I followed a link back to this site one day, where I realised that lots of ‘Mom’ posts had been written, including some very positive, happy ones on ‘why I don’t have children’. I realised that the story of someone struggling to cope with infertility (and very much wanting children, and not at all positive about their lack) was missing. So I emailed the site owner and kinda sorta told her she should include my story (which of course all started with miscarriage, and is what has been published first).Β 

I had NO idea how much of a Big Deal this was until later…when I began to freak out a little.

I was brazen and possibly a little rude in the assumption that this would be alright, but fortunately for me, Jill Smokler is one of life’s generous, kind people. Instead of telling me to take a hike, she listened to me and agreed to read what I sent her. So I got writing. And today my first piece at ScaryMommy.com has been published!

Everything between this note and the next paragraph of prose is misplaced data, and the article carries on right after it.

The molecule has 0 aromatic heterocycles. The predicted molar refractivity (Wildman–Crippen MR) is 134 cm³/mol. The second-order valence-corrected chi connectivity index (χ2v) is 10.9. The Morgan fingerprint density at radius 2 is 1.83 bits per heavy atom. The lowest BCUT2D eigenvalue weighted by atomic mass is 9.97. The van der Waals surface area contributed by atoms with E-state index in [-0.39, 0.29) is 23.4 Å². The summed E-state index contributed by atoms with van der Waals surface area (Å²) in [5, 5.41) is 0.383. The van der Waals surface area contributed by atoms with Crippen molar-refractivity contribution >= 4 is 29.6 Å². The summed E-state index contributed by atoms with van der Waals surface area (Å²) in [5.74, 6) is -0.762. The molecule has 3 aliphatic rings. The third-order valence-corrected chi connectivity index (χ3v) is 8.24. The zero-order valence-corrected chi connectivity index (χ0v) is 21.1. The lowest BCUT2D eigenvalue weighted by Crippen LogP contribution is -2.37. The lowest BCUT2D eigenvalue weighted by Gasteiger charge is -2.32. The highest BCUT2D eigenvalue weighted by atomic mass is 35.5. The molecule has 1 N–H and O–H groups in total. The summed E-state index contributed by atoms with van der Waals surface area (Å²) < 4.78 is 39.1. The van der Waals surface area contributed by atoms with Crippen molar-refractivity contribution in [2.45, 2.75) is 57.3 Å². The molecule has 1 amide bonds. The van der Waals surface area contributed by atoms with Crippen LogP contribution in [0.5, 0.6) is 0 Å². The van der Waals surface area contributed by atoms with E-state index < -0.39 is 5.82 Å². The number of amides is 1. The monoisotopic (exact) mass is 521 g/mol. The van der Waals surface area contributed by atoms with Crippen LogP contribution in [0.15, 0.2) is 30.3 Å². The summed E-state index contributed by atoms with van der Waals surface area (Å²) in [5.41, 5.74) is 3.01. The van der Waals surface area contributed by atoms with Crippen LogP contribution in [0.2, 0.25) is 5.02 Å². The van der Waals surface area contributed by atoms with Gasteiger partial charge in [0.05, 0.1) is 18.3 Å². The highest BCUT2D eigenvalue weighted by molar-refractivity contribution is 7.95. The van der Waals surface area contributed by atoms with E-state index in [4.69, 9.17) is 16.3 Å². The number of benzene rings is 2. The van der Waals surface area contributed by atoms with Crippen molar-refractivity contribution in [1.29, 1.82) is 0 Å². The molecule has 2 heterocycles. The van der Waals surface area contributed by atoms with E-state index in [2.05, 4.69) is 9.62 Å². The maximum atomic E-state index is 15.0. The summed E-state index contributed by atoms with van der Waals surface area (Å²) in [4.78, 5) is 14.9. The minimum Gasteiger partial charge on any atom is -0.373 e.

35 thoughts on “Right now, yesterday, when life will be twisted

  1. Sounds like some dark times, and I am really glad you had friends there to help you work through things when it was about to crumble.

    I'm not really sure how to respond to the above with much else. In relationships there are adjustment periods as two individuals more fully mold their lives together. It's important to be strong for one another through hardships and it sounds like you two are.

    Congratulations on the guest post on ScaryMommy (odd coming back to first announcements when seeing them on TToT first). πŸ˜‰

    Jak at The Cryton Chronicles & Dreams in the Shade of Ink


  2. Thanks Katy – that gives me hope.

    And that sound advice of yours – we were given that too, and it's good, good advice. Though yes, a few late nights!

    Husby and I are getting ever better at communicating well – I think it's one of those things that you're never truly 'done' with, but one we're committed to working at.

    Like you, we want our vows to be forever ones.